Despite the undeniable physical, psychological, and social effects of aging, most older persons cope quite well and find considerable satisfaction in their later years. Part of the explanation for this finding is based on what Robert C. Atchley calls continuity—the ability of older persons to maintain a strong sense of purpose and self in the face of the changes associated with aging. Continuity can help individuals evolve psychologically and socially in the presence of life events such as retirement, widowhood, and physical disability.
Atchley begins with a thorough explanation of continuity theory, identifying important methodological considerations in its evaluation and use. He then looks at evidence for continuity over time in the ways individuals interpret their experiences and make decisions regarding their living arrangements and lifestyles. He examines continuity as a personal goal that most people use to guide their development as individuals. Atchley finds that many aging adults add transcendence as a personal goal in later adulthood. In a concluding chapter, he revisits the basic elements of continuity theory, summarizing the evidence that supports it.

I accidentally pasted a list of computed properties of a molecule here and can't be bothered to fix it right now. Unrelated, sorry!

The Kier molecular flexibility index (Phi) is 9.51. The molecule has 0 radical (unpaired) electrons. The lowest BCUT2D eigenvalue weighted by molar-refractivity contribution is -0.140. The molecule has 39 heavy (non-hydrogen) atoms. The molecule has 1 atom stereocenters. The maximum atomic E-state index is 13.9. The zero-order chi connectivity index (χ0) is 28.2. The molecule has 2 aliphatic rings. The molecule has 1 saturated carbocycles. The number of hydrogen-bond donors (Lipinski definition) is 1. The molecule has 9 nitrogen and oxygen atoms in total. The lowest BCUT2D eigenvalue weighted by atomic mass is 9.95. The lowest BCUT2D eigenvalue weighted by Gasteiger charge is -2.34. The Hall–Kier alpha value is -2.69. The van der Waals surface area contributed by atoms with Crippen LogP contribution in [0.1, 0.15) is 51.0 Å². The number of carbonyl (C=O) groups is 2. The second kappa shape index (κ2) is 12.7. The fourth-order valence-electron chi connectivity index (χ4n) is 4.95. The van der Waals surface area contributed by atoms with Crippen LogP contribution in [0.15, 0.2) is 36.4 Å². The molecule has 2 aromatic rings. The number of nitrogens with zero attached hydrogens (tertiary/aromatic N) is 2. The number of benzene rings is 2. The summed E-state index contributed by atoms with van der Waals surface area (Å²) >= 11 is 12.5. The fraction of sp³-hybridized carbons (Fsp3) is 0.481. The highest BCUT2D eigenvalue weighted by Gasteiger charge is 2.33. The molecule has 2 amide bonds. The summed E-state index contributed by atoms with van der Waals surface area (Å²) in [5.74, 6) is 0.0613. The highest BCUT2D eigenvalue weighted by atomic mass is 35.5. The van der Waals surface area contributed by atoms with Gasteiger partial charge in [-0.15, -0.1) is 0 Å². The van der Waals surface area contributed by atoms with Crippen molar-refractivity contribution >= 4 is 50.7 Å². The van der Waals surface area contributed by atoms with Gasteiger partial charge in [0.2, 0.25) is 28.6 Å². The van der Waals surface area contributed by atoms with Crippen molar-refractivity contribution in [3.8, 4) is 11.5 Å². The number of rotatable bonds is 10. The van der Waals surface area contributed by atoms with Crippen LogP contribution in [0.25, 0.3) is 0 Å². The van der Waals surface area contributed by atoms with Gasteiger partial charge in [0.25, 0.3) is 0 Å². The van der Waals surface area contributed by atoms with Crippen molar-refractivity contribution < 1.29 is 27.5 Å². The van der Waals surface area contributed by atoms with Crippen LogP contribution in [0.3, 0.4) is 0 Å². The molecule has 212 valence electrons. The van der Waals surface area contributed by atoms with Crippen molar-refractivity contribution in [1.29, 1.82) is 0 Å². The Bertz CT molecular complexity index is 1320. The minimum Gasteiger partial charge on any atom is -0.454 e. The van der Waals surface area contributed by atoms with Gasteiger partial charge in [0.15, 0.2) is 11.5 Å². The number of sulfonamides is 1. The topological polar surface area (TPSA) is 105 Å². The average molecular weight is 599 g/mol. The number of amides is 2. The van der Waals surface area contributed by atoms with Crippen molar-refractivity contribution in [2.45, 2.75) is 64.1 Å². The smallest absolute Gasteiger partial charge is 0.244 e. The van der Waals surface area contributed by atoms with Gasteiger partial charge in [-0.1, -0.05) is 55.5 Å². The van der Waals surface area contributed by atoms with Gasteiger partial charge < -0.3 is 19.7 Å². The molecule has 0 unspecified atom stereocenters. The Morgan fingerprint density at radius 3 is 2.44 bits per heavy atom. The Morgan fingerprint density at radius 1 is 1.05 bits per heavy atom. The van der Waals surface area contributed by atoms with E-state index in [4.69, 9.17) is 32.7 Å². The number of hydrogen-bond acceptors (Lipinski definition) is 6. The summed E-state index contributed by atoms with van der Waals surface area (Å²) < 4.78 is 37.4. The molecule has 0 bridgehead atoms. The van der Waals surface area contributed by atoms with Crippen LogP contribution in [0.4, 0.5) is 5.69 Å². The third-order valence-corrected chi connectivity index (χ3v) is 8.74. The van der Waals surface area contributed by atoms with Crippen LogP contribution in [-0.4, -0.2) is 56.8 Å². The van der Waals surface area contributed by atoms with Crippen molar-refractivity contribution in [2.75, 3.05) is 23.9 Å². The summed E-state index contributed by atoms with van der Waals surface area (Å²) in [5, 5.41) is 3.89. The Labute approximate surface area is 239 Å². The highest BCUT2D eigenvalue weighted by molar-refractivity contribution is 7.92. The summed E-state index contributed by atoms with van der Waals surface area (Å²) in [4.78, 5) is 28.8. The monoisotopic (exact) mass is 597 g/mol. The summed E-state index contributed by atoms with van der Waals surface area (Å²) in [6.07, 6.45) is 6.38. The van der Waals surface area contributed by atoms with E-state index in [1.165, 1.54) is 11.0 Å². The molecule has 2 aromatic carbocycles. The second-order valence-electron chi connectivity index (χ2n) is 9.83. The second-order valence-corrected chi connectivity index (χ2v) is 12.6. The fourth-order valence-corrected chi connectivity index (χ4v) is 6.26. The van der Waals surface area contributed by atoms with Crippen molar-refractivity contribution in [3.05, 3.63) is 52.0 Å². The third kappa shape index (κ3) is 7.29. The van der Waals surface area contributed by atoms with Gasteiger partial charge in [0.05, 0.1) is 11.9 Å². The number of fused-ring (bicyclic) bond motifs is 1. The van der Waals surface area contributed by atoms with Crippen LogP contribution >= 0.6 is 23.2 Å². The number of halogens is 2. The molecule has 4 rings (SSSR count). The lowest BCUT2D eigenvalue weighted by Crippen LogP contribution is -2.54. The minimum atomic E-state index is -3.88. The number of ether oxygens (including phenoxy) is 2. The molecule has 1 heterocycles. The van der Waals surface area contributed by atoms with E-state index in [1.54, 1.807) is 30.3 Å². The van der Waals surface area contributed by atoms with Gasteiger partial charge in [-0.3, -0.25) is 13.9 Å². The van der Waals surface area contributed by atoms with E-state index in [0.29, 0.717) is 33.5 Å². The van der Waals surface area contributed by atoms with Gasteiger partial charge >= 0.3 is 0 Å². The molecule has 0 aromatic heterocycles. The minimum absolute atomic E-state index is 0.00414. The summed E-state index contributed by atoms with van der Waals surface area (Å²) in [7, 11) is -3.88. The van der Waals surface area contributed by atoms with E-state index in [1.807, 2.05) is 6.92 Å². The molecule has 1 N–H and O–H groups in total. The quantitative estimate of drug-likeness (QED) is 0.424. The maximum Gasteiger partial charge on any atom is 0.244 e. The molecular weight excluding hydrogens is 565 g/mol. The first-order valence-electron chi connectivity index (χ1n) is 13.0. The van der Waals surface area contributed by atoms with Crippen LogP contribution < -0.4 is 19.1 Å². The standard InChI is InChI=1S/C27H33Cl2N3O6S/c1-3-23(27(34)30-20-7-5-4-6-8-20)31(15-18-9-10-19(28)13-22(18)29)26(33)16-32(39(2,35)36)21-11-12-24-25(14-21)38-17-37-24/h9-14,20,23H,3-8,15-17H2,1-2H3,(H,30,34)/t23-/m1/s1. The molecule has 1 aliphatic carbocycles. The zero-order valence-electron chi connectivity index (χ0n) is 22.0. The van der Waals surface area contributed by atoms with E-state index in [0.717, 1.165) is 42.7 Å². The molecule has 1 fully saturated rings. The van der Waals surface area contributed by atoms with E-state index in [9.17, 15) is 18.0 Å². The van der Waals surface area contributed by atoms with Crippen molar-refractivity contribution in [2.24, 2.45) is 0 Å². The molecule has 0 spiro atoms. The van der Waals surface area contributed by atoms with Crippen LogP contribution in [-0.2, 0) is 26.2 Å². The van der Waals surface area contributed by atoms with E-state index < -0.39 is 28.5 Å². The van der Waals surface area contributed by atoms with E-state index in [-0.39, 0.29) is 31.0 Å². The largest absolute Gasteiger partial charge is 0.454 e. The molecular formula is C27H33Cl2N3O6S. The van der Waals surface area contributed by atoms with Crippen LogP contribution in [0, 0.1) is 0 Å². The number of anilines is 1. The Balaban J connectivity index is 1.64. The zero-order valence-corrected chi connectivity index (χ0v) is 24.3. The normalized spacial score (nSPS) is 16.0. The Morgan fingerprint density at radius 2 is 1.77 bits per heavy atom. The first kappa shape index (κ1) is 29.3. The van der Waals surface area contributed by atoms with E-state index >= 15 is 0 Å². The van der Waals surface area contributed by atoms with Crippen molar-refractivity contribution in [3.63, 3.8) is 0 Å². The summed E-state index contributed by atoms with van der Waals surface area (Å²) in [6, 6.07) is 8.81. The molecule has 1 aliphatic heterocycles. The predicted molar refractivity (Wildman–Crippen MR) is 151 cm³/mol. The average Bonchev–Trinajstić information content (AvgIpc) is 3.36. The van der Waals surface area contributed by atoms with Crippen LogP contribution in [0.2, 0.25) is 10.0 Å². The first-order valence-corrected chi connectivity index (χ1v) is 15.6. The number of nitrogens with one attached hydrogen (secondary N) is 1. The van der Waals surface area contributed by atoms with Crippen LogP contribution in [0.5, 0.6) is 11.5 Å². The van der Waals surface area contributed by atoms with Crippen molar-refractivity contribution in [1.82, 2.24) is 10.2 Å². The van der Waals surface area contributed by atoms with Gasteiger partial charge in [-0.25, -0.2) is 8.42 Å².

Drawing on data from a twenty-year longitudinal study that began with more than 1,200 individuals, Continuity and Adaptation in Aging explains one of the primary underlying forces that promotes effective adaptation to the aging process. This book will be of interest to researchers and students in gerontology and adult development.
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